- The death toll is now 50, the South Korean coast guard says
- 252 people are still missing; 174 have been rescued
- Capt. Lee Joon Seok defends his order to delay the evacuation of his sinking ferry
Jindo, South Korea (CNN) -- Body after body from a capsized South Korean ferry came ashore Sunday morning, a solemn process pierced by the deafening screams and cries from the passengers' families.
The wrenching scene came after four police boats arrived in rapid succession. The first carried four bodies. The second boat had three more. The third and fourth also carried three bodies each.
Each body was taken onto a stretcher on the dock in Jindo, draped in cloth. After an inspection, they were carried along a path guarded by police -- who were also shedding tears -- and past grieving family members.
Some relatives refused to accept the outcome.
"Wake up! Wake up, please!" one man screamed.
With 252 people still missing after the ferry sank Wednesday, the heartbreaking scene will likely play out over and over again.
At least 50 people have died since the boat overturned four days ago, the South Korean coast guard said Sunday.
Although 174 people were rescued shortly after the vessel sank Wednesday, no survivors have been found since.
Nonetheless, 563 divers will continue plunging into the frigid Yellow Sea on Sunday. And 34 aircraft and 204 ships will aid in the search Sunday, the country's Ministry of Oceans and Fisheries said.
As they wait, relatives of the missing were asked to submit DNA samples.
Ship's captain defends evacuation
The captain of the ship defended his order to delay the evacuation of the ferry.
"It is a fairly fast current area, and the water temperature was cold," said Capt. Lee Joon Seok said, according to CNN affiliate YTN.
"I thought that abandoning the ship without discretion would make you drift off a fairly far distance and cause a lot of trouble. At the same time, the rescue ship did not come, and there weer no fishing boats or supporting ships around to help at that time."
The captain has been charged with abandoning his boat, negligence, causing bodily injury, not seeking rescue from other ships and violating "seamen's law," state media reported.
Prosecutor Lee Bong-chang gave more details about the accusations against the captain.
"Mr. Lee is charged with causing the Sewol ship to sink by failing to slow down while sailing the narrow route and making (a) turn excessively," the prosecutor told the semiofficial Yonhap news agency.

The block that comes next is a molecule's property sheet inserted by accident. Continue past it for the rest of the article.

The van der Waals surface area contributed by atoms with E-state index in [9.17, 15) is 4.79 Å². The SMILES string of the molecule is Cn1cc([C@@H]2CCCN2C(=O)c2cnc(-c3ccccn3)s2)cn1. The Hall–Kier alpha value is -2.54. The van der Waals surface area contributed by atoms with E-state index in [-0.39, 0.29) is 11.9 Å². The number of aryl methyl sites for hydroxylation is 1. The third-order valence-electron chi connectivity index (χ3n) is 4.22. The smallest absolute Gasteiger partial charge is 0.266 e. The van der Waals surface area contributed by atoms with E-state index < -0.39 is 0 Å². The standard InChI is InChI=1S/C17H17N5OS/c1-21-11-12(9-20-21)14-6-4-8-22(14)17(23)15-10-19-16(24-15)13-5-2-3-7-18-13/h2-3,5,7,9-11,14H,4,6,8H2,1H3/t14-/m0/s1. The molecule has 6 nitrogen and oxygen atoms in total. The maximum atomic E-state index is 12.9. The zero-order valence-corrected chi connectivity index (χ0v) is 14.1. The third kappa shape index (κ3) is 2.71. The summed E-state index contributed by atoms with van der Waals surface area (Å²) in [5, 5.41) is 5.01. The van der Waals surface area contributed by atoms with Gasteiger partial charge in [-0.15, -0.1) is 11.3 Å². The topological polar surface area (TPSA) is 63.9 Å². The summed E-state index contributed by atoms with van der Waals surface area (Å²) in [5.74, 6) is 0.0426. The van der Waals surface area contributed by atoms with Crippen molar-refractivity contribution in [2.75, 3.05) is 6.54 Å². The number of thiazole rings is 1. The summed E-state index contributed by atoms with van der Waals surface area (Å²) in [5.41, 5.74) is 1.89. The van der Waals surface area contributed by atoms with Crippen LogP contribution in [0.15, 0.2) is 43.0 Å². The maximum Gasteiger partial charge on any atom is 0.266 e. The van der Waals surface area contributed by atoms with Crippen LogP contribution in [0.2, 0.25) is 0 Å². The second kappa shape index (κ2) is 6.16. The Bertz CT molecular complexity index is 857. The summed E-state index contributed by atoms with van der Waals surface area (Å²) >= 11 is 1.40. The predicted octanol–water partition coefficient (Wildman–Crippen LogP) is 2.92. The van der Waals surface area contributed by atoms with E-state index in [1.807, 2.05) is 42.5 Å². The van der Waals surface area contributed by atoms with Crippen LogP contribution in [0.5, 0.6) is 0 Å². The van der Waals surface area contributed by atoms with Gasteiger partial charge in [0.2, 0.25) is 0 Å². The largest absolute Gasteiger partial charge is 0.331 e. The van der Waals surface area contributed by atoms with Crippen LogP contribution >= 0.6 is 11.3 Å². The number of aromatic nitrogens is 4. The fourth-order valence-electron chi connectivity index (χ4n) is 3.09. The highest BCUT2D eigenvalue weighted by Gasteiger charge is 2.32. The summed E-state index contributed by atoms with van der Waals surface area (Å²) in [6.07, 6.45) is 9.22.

"Lee is also charged with failing to do the right thing to guide the passengers to escape and thereby leading to their death or injury."
If convicted, the captain faces from five years to life in prison.
The captain wasn't at the helm of the Sewol when it started to sink, the prosecutor said. A third mate was at the helm.
Sp where was the captain?
The captain was not in the steering room when the accident took place, according to police and his own account.
He said he plotted the ship's course, and then went to his cabin briefly "to tend to something." It was then, the captain said, that the accident happened.
A crew member, described as the third mate and identified only as Park, appeared in handcuffs with Lee.
The third mate, who was at the helm of the ship when Lee left, said she did not make a sharp turn, but "the steering turned much more than usual."
Park is facing charges including negligence and causing injuries leading to deaths, said Yang Joong Jin, a maritime police spokesman.
A technician with the surname Cho is also facing the same charges, he said.
The captain was one those rescued soon after the Sewol began to sink, violating an "internationally recognized rule that a captain must stay on the vessel," maritime law attorney Jack Hickey said.
"Pretty much every law, rule, regulation and standard throughout the world says that yes, the captain must stay with the ship until all personnel are safely off of the ship, certainly passengers."
CNN's Kyung Lah and Judy Kwon reported from Jindo, and CNN's Greg Botelho wrote from Atlanta. CNN's Holly Yan, Chelsea J. Carter, Stella Kim and Jung-eun Kim contributed to this report.